KG. Unfortunately, money. People will spend money they don’t have on vacation getaways and material possessions, putting it all on credit or finding some way to get what they want. But when it comes to the quality & longevity of their life, they’re very reluctant.
JC. Knowing what you do, what are some things the general public should know when they hire a personal trainer?
KG. The most important factor I believe the general public should look for in a trainer is if he or she has a sincere interest in their personal goals. Make sure that what you are looking for lines up to what they offer. For instance, if you are looking to receive personalized instruction and workouts, you’re not going to want scanned copies of the same workout your trainer just put his or her last three clients through, especially since one is looking to tone, the other is looking to lose a considerable amount of weight, and the third is training for rehabilitation of a shoulder injury.
JC. If you were hiring a personal trainer, what are some things that would really impress you?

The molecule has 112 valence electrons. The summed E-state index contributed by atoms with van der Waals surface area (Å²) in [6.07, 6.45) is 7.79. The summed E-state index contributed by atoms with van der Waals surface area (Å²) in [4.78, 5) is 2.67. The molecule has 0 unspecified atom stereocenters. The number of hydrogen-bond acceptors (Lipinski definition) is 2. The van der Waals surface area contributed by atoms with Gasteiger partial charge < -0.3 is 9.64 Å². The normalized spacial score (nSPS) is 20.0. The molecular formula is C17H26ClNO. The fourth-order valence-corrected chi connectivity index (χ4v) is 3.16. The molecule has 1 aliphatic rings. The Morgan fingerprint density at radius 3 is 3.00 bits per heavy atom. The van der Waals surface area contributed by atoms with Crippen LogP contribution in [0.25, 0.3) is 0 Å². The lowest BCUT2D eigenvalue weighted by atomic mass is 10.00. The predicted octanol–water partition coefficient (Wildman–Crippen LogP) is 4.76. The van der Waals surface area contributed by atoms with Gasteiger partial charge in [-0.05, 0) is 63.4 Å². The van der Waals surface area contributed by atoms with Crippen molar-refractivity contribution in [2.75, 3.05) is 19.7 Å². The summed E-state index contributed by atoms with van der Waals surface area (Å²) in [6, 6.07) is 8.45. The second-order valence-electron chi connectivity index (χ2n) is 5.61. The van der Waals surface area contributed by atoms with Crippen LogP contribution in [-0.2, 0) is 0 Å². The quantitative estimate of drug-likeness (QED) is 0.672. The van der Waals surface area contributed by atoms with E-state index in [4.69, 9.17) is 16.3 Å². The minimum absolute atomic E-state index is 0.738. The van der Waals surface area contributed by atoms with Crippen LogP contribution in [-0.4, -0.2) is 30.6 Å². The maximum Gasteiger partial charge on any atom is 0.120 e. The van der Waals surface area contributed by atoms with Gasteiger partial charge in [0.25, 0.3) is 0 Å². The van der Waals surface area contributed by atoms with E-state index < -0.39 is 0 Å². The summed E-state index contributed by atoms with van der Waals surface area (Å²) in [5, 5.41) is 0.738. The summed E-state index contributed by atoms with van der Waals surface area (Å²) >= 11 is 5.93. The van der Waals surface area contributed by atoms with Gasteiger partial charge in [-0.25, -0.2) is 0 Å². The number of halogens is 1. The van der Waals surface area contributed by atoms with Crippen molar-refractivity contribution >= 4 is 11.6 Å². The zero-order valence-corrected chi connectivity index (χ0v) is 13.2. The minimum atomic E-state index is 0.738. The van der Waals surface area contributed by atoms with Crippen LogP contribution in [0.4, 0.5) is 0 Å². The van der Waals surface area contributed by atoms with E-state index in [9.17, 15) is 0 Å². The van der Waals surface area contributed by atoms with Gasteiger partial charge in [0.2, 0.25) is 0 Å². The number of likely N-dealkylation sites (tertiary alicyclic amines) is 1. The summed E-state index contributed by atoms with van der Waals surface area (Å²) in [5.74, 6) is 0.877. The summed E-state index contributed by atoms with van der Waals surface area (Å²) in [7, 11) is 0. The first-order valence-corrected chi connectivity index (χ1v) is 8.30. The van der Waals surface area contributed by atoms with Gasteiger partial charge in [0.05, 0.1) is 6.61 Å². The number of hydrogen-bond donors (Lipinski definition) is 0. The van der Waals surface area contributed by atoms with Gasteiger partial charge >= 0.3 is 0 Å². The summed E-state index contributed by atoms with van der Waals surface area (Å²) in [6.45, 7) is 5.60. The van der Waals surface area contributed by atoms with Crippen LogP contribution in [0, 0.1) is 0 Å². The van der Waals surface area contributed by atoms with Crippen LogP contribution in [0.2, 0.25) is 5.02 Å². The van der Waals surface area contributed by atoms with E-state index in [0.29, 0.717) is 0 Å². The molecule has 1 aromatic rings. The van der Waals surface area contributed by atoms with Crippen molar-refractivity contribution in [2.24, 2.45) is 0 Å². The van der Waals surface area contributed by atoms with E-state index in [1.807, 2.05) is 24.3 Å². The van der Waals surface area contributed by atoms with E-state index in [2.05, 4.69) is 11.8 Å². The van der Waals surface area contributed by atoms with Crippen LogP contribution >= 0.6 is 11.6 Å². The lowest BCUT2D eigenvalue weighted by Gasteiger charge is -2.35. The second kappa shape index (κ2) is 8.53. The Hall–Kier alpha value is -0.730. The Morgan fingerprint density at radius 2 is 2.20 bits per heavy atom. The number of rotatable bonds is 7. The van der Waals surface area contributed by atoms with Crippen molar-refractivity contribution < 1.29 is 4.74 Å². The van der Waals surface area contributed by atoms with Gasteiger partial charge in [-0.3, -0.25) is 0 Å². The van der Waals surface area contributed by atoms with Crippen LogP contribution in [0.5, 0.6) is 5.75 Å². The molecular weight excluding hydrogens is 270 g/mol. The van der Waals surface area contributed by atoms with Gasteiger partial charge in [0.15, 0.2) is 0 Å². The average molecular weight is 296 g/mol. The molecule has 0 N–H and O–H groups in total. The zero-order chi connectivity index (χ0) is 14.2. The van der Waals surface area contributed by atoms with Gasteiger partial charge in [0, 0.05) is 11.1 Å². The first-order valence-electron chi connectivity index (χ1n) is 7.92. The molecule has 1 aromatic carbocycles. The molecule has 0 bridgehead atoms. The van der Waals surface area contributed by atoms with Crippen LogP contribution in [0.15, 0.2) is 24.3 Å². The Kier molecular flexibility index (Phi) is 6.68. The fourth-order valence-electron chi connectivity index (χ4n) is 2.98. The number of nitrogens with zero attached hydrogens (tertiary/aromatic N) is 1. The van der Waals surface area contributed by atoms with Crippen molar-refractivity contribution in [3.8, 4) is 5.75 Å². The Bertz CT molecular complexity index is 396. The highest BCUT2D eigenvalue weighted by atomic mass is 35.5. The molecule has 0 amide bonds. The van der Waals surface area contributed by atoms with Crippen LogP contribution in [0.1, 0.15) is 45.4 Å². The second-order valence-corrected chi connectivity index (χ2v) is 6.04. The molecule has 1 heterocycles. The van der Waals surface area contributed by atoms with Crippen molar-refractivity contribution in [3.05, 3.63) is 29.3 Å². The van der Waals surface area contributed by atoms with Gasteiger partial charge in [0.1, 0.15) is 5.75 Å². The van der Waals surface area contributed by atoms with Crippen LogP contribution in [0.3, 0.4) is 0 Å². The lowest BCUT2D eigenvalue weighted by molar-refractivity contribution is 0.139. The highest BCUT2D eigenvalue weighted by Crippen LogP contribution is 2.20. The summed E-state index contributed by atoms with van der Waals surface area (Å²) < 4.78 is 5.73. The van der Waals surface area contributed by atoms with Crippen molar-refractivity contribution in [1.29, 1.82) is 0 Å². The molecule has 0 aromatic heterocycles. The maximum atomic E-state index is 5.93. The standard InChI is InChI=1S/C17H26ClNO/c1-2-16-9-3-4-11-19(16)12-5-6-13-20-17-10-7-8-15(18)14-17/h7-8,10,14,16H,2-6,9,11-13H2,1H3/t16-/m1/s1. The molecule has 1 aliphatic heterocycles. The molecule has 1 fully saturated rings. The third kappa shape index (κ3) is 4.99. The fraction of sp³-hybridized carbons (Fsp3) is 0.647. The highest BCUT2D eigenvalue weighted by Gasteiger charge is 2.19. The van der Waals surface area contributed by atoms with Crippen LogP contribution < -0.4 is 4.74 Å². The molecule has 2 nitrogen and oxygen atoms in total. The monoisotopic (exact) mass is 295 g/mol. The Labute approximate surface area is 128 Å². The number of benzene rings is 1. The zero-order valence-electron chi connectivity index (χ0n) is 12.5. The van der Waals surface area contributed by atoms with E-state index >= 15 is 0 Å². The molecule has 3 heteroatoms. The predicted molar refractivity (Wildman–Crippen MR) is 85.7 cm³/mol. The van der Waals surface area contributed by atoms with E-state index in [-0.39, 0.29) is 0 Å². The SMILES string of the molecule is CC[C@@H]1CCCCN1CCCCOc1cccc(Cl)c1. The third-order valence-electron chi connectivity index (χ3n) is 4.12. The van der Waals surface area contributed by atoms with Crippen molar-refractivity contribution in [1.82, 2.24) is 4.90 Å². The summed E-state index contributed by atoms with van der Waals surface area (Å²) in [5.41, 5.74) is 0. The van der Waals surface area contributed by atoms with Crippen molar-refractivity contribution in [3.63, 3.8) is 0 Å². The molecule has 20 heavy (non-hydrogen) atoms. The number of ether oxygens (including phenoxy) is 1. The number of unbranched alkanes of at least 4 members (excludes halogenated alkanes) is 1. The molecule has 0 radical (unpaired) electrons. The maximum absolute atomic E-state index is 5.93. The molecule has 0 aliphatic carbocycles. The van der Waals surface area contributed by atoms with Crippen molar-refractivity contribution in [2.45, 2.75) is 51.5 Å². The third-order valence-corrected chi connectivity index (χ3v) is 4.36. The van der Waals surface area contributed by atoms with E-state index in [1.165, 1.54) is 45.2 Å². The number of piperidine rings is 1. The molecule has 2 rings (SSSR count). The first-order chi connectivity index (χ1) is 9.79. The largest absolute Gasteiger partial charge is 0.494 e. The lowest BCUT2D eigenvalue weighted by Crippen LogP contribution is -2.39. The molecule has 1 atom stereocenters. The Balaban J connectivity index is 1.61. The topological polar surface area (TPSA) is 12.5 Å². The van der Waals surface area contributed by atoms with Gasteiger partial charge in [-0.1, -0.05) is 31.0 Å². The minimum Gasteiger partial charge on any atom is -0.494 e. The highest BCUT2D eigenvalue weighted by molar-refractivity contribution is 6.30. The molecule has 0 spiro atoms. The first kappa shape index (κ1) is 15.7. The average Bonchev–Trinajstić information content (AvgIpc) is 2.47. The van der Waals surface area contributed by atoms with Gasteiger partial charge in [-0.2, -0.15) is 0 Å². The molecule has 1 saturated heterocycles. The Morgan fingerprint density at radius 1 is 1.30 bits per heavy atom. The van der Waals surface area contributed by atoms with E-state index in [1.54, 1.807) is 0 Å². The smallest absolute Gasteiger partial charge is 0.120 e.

KG. A genuine interest in my goals, willingness to answer my questions, and that my workouts were specifically created for my personal goals. I don’t want to be put through the same workout as everyone else. I would want to know that my trainer had my best interest in mind always.
JC. What do you think about all the personal trainer reality shows (Biggest loser, Fat Chance, Extreme Weight Loss etc.)?
KG. I’ve really only watched The Biggest Loser, so I can’t speak on the others. I love the two original trainers from the show, Jillian Michaels and Bob Harper. I believe that they both cared about the contestants on the show, but also realized the importance of the fact that this was a reality TV show, and not a real-life situation.